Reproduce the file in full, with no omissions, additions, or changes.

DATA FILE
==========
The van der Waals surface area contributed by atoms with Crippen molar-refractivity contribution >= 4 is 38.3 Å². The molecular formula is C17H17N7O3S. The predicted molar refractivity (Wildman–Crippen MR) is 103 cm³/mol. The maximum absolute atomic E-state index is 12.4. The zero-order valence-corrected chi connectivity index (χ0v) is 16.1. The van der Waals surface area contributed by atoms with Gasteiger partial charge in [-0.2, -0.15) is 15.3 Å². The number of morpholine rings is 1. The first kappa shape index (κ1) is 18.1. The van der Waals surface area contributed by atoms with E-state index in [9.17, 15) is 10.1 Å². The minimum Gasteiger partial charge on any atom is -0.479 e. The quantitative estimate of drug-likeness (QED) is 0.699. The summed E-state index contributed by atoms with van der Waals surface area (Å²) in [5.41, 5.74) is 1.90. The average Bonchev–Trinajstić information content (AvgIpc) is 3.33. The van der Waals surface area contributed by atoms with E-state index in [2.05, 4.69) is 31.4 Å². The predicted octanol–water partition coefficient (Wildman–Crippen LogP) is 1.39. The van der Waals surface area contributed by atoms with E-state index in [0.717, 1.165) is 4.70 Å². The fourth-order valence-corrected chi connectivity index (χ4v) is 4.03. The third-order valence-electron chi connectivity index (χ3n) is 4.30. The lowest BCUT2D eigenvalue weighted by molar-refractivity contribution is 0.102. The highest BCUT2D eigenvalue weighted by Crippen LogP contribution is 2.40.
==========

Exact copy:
The van der Waals surface area contributed by atoms with Crippen molar-refractivity contribution >= 4 is 38.3 Å². The molecular formula is C17H17N7O3S. The predicted molar refractivity (Wildman–Crippen MR) is 103 cm³/mol. The maximum absolute atomic E-state index is 12.4. The zero-order valence-corrected chi connectivity index (χ0v) is 16.1. The van der Waals surface area contributed by atoms with Gasteiger partial charge in [-0.2, -0.15) is 15.3 Å². The number of morpholine rings is 1. The first kappa shape index (κ1) is 18.1. The van der Waals surface area contributed by atoms with E-state index in [9.17, 15) is 10.1 Å². The minimum Gasteiger partial charge on any atom is -0.479 e. The quantitative estimate of drug-likeness (QED) is 0.699. The summed E-state index contributed by atoms with van der Waals surface area (Å²) in [5.41, 5.74) is 1.90. The average Bonchev–Trinajstić information content (AvgIpc) is 3.33. The van der Waals surface area contributed by atoms with E-state index in [2.05, 4.69) is 31.4 Å². The predicted octanol–water partition coefficient (Wildman–Crippen LogP) is 1.39. The van der Waals surface area contributed by atoms with E-state index in [0.717, 1.165) is 4.70 Å². The fourth-order valence-corrected chi connectivity index (χ4v) is 4.03. The third-order valence-electron chi connectivity index (χ3n) is 4.30. The lowest BCUT2D eigenvalue weighted by molar-refractivity contribution is 0.102. The highest BCUT2D eigenvalue weighted by Crippen LogP contribution is 2.40.